Ask those who've played with or against Gary Suter
and the terms "underrated" or "underappreciated" are likely to come up a few times.
"His demeanor off the ice is the same exact way it was on the ice. He doesn't like attention and he was the same type of player. He just did his job and didn't want the attention. He'd rather be in a deer blind than the public eye. That's just who he is."
-- Chris Chelios on Gary Suter
Despite winning the Stanley Cup in 1989 with the Calgary Flames
, playing 1,145 games over 17 NHL seasons and racking up 844 points (203 goals and 641 assists), Suter still gets a little lost in the shuffle in a discussion about great defensemen.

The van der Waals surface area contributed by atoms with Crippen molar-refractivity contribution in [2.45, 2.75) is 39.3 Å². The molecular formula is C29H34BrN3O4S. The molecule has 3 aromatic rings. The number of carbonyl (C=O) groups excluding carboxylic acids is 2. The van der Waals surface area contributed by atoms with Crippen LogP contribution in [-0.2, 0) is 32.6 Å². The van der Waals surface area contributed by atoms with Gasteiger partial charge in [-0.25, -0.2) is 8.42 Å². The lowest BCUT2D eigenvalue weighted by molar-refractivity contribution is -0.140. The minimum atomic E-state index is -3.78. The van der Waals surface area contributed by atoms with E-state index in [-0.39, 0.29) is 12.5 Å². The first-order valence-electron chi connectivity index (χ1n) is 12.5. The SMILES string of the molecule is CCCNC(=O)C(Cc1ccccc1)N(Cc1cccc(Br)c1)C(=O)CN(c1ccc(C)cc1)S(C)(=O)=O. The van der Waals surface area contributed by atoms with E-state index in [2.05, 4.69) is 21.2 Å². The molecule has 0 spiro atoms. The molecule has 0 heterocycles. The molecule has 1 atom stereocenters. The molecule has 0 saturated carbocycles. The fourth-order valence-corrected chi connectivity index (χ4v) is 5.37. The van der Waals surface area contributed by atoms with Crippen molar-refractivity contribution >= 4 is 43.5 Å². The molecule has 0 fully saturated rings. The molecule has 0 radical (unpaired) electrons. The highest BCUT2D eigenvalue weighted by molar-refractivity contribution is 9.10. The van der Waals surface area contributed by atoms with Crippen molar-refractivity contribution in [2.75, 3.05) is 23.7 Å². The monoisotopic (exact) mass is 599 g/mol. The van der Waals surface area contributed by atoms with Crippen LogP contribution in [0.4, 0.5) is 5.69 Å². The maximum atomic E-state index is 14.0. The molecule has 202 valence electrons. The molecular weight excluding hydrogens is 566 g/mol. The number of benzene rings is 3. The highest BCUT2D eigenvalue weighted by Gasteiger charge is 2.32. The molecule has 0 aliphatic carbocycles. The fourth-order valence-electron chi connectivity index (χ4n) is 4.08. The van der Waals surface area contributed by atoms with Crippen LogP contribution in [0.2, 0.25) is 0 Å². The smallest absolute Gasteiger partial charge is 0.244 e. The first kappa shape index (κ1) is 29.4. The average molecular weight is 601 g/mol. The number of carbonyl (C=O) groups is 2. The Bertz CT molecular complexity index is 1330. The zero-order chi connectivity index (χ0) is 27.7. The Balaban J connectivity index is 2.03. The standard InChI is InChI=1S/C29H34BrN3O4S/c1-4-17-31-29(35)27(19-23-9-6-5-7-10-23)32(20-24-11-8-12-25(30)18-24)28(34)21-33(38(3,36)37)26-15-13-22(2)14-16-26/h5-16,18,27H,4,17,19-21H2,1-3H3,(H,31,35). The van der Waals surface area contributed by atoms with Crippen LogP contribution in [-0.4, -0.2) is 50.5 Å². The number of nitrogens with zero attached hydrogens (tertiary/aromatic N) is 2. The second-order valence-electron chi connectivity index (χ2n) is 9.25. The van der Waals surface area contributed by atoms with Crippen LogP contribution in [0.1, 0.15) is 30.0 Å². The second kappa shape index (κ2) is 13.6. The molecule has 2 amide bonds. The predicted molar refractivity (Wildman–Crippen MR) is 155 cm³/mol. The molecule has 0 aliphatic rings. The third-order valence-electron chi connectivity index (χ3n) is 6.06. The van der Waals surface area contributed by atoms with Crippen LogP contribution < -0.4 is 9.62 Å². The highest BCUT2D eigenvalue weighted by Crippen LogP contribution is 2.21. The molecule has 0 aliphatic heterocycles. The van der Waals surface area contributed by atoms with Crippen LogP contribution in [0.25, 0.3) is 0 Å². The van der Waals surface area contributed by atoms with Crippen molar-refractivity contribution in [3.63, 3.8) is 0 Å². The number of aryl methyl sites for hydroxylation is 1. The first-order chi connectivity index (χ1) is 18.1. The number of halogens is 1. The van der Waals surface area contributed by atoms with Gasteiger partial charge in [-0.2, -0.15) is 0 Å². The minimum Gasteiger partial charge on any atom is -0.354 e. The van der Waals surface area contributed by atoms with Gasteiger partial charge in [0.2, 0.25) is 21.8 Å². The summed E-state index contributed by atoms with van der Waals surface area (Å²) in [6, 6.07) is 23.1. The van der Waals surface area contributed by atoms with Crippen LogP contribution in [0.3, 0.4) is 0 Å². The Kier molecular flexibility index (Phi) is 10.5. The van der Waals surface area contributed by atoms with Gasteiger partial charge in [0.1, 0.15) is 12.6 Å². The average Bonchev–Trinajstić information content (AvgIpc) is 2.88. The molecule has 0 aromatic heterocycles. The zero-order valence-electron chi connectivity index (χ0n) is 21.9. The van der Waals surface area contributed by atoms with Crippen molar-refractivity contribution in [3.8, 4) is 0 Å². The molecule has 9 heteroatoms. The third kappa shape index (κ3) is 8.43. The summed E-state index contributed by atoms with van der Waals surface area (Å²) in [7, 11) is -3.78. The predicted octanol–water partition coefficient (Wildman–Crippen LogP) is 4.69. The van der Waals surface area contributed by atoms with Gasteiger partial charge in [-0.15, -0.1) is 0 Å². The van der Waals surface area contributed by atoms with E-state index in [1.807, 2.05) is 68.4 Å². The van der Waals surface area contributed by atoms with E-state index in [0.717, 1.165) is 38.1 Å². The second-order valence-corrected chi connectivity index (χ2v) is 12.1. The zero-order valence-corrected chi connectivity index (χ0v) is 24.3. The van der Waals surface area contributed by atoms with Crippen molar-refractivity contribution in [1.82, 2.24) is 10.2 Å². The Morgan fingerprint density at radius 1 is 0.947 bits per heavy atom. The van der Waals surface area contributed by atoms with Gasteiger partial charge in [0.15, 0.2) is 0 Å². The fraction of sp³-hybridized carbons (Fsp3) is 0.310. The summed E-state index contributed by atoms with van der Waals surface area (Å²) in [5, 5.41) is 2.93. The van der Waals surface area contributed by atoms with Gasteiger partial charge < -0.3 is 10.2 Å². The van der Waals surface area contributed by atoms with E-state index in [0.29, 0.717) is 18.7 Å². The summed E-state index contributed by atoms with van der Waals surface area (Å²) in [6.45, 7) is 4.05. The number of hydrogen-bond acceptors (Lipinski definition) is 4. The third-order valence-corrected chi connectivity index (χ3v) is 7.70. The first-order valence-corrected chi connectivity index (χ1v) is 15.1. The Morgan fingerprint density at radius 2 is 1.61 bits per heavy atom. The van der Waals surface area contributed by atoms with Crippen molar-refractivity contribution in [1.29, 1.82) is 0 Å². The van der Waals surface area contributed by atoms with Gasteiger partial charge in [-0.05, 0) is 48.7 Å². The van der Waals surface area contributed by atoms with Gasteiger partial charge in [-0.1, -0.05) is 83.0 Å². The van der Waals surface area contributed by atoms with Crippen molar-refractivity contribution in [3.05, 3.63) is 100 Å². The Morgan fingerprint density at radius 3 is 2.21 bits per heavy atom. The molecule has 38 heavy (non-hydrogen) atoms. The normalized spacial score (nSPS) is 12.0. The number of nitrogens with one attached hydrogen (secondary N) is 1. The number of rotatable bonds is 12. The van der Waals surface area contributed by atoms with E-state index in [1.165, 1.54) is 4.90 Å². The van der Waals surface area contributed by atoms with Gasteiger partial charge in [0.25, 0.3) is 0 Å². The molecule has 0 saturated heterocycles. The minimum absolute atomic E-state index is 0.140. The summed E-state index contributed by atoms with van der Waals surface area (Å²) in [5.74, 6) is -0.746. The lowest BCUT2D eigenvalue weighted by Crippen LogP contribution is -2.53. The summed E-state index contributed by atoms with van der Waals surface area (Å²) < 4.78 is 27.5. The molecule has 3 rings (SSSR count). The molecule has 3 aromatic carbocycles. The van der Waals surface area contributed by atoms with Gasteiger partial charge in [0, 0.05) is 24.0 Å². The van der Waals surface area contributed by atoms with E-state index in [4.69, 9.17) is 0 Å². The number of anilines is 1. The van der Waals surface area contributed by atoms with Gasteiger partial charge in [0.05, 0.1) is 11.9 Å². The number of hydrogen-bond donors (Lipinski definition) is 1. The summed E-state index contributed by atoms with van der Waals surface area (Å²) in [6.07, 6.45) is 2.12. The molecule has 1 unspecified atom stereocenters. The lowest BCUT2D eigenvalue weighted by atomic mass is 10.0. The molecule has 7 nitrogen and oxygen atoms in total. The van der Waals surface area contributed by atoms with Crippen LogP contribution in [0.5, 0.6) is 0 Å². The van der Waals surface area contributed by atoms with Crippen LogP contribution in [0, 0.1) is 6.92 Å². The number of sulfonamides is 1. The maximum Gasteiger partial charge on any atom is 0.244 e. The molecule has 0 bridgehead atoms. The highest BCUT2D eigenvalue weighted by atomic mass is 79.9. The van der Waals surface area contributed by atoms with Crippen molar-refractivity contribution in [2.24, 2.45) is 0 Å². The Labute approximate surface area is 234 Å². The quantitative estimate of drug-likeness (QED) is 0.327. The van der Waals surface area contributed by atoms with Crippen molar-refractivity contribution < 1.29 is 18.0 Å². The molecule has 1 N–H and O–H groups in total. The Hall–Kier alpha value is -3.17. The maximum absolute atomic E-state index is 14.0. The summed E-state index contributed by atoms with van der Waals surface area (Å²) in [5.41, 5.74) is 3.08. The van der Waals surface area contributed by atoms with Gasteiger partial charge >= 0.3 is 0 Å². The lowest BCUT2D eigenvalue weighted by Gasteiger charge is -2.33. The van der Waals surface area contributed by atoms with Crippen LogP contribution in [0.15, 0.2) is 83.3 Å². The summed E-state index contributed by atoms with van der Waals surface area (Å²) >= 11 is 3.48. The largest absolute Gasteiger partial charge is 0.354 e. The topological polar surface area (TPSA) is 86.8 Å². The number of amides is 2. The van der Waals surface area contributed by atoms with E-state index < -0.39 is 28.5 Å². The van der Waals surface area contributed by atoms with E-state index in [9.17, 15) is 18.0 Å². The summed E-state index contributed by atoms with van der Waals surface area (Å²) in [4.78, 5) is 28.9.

"He was just an all-around good defenseman," said Trent Yawney
, who played with Suter in Calgary. "When you mention his name, the first thing that comes to mind is 'underrated,' because he didn't get a lot of notoriety like some of the other guys -- but he was every bit as good as the ones who did."
On Monday in Chicago, that will change.
Suter will be inducted into the United States Hockey Hall of Fame along with good friend and former defense partner Chris Chelios
, star power forward Keith Tkachuk
, legendary announcer Mike Emrick and Philadelphia Flyers
owner Ed Snider. Earlier this week, Suter spent some time with NHL.com talking about his impressive, though somewhat unheralded, hockey career and the pending induction.